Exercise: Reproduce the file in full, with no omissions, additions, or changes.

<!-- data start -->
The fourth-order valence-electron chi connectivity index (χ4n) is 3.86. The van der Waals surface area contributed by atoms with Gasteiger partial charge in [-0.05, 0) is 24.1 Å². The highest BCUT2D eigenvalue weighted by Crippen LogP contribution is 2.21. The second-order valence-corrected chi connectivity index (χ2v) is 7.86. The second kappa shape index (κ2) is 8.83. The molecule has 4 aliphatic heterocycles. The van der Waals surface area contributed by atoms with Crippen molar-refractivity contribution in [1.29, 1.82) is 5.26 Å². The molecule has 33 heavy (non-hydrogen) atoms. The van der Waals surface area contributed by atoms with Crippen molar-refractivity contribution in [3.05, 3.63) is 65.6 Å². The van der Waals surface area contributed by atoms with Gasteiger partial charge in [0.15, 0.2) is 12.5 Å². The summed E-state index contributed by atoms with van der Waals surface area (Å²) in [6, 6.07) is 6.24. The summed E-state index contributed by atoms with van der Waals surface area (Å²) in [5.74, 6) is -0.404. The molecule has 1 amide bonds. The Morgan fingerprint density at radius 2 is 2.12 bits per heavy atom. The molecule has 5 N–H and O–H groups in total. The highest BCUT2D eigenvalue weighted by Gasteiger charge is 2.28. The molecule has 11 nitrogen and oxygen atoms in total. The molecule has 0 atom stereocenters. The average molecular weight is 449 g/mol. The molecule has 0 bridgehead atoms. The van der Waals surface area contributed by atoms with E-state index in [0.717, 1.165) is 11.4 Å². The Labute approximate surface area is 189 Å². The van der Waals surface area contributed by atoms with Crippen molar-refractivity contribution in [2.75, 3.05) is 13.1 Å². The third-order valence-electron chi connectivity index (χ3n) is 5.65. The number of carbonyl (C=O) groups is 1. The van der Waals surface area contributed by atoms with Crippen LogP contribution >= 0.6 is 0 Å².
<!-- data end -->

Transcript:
The fourth-order valence-electron chi connectivity index (χ4n) is 3.86. The van der Waals surface area contributed by atoms with Gasteiger partial charge in [-0.05, 0) is 24.1 Å². The highest BCUT2D eigenvalue weighted by Crippen LogP contribution is 2.21. The second-order valence-corrected chi connectivity index (χ2v) is 7.86. The second kappa shape index (κ2) is 8.83. The molecule has 4 aliphatic heterocycles. The van der Waals surface area contributed by atoms with Crippen molar-refractivity contribution in [1.29, 1.82) is 5.26 Å². The molecule has 33 heavy (non-hydrogen) atoms. The van der Waals surface area contributed by atoms with Crippen molar-refractivity contribution in [3.05, 3.63) is 65.6 Å². The van der Waals surface area contributed by atoms with Gasteiger partial charge in [0.15, 0.2) is 12.5 Å². The summed E-state index contributed by atoms with van der Waals surface area (Å²) in [6, 6.07) is 6.24. The summed E-state index contributed by atoms with van der Waals surface area (Å²) in [5.74, 6) is -0.404. The molecule has 1 amide bonds. The Morgan fingerprint density at radius 2 is 2.12 bits per heavy atom. The molecule has 5 N–H and O–H groups in total. The highest BCUT2D eigenvalue weighted by Gasteiger charge is 2.28. The molecule has 11 nitrogen and oxygen atoms in total. The molecule has 0 atom stereocenters. The average molecular weight is 449 g/mol. The molecule has 0 bridgehead atoms. The van der Waals surface area contributed by atoms with E-state index in [0.717, 1.165) is 11.4 Å². The Labute approximate surface area is 189 Å². The van der Waals surface area contributed by atoms with Crippen molar-refractivity contribution in [2.75, 3.05) is 13.1 Å². The third-order valence-electron chi connectivity index (χ3n) is 5.65. The number of carbonyl (C=O) groups is 1. The van der Waals surface area contributed by atoms with Crippen LogP contribution >= 0.6 is 0 Å².